By Celine Klosterman
CLINTON — The Year of Faith was nearing its end, and the flames had gone out on the candles Catholics had carried into Prince of Peace Church before Mass.
But the baptized were still called to live as lights for the world, Bishop Martin Amos told about 300 parishioners from the Clinton Deanery Nov. 21.
He presided at the last of six deanery celebrations in the Diocese of Davenport for the Year of Faith, which ran from Oct. 11, 2012, to Nov. 24, 2013. Concelebrating the Mass were four priests serving in the deanery: Fathers Paul Connolly, Ken Kuntz, Scott Lemaster and Richard Okumu.
The Mass was celebrated on the anniversary of the 1964 Vatican II document “Lumen Gentium,” or “Light of the Nations.”
In his homily, Bishop Amos said faith refers to two things: what we believe and profess in the Creed on Sundays, and in whom we believe — Jesus Christ. “This is Christ’s Church where Christ must be the center and the focus. Through faith, Christ has invited us to share in a most precious gift — the Paschal Mystery… a gift that has freed us from the power of sin and the power of death.”
The core of the Good News is an encounter with Jesus, the bishop said. Catholics are called to share that news as did the apostles and each generation since. Doing so is the essence of Catholicism.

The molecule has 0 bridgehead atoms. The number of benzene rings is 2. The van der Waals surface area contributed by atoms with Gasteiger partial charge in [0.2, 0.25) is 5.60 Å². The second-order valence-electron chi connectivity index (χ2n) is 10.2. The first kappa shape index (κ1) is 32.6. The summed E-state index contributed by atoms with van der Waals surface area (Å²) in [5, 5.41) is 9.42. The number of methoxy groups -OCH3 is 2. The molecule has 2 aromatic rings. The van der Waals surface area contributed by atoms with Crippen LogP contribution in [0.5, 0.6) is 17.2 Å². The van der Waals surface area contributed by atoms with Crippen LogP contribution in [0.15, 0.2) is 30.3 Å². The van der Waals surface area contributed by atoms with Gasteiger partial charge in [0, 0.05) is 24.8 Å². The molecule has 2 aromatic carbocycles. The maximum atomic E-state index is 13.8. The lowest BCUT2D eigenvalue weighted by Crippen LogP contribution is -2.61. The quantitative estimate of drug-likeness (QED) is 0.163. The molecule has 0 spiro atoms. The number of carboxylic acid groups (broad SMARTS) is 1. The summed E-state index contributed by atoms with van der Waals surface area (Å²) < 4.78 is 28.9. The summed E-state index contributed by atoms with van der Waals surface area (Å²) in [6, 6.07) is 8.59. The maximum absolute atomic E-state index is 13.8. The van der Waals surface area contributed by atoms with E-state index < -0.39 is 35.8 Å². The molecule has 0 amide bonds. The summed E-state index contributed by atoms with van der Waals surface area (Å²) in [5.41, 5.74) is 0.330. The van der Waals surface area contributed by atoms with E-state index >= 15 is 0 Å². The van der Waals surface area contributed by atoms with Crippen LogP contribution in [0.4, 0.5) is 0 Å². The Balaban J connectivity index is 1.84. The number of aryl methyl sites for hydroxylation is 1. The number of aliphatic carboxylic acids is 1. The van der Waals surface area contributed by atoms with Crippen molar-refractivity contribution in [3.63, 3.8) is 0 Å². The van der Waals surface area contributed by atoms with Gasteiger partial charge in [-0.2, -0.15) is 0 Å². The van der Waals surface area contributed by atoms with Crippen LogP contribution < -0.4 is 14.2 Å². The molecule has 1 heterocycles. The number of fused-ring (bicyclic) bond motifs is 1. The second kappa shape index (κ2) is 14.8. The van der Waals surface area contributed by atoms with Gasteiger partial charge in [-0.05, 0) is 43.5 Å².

Pope John Paul II highlighted this truth when he called for a “new evangelization.” It’s vital in a society tainted by strong individualism, secularism and materialism, Bishop Amos said.
The new evangelization includes reaching out to those who don’t know Jesus and those who have fallen away — as well as growing in faith ourselves. Pope John Paul II wanted Catholics to do these things with boldness and joy, the bishop said.
“When someone says something at a party, in the work place or over a cup of coffee, does our faith shine through? If we don’t know the answer, or the reason, or how to articulate it — we need to continue the study of our faith.”
Pope Francis has added the call to simplicity, humility, welcoming and inviting, Bishop Amos said.
“We have our work cut out for us. I want to commend parents and grandparents for passing on the faith. I want to commend the teachers in Catholic schools and the dedicated catechists in our parishes. It is our turn to share the gift of faith we have received.”
Prince of Peace parishioner Ray Mantsch noted people can evangelize through their actions. Attending Mass more than once a week and volunteering in ministries such as parish landscaping not only enhances your own faith life, but serves as a witness to others, he said.
Fellow parishioner Bev Putman said: “My Catholic faith should always be visible in being friendly and helpful to all people, in living the faith daily in whatever duties we are doing. Sometimes this is difficult, but it helps to pray and remember that God is always at our side.” People can nurture their relationship with the Lord by seeking different ways to pray, meditating with him and reading books like “Shorter Christian Prayer,” she added.
Eric Wilden, also of Prince of Peace, said his parents and godparents opened his heart and eyes to the ways God works in his life. Without that awareness, the Catholic’s life would have a feeling of emptiness, he said.
Wilden appreciated the participation of members of other parishes at the liturgy, especially that of two dozen altar servers. “It was very nice to have the bishop here to celebrate this Mass.”